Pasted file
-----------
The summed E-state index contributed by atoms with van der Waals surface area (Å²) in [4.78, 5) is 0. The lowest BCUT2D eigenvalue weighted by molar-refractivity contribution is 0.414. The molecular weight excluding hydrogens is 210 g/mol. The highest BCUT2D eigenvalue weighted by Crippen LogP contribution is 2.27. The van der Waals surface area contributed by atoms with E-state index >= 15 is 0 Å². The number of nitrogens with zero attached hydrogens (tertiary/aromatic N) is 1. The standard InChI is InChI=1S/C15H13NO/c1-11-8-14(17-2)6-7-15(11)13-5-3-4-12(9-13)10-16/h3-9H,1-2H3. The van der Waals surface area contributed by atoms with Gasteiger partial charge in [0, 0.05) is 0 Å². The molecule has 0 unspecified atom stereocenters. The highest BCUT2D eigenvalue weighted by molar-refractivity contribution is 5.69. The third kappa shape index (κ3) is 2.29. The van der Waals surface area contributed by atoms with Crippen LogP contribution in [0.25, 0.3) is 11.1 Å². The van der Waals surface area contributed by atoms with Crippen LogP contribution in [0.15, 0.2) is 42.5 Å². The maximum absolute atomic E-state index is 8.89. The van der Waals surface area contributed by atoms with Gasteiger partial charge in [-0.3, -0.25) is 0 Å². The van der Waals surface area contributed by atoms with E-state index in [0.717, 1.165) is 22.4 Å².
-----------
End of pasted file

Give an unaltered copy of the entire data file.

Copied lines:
The summed E-state index contributed by atoms with van der Waals surface area (Å²) in [4.78, 5) is 0. The lowest BCUT2D eigenvalue weighted by molar-refractivity contribution is 0.414. The molecular weight excluding hydrogens is 210 g/mol. The highest BCUT2D eigenvalue weighted by Crippen LogP contribution is 2.27. The van der Waals surface area contributed by atoms with E-state index >= 15 is 0 Å². The number of nitrogens with zero attached hydrogens (tertiary/aromatic N) is 1. The standard InChI is InChI=1S/C15H13NO/c1-11-8-14(17-2)6-7-15(11)13-5-3-4-12(9-13)10-16/h3-9H,1-2H3. The van der Waals surface area contributed by atoms with Gasteiger partial charge in [0, 0.05) is 0 Å². The molecule has 0 unspecified atom stereocenters. The highest BCUT2D eigenvalue weighted by molar-refractivity contribution is 5.69. The third kappa shape index (κ3) is 2.29. The van der Waals surface area contributed by atoms with Crippen LogP contribution in [0.25, 0.3) is 11.1 Å². The van der Waals surface area contributed by atoms with Crippen LogP contribution in [0.15, 0.2) is 42.5 Å². The maximum absolute atomic E-state index is 8.89. The van der Waals surface area contributed by atoms with Gasteiger partial charge in [-0.3, -0.25) is 0 Å². The van der Waals surface area contributed by atoms with E-state index in [0.717, 1.165) is 22.4 Å².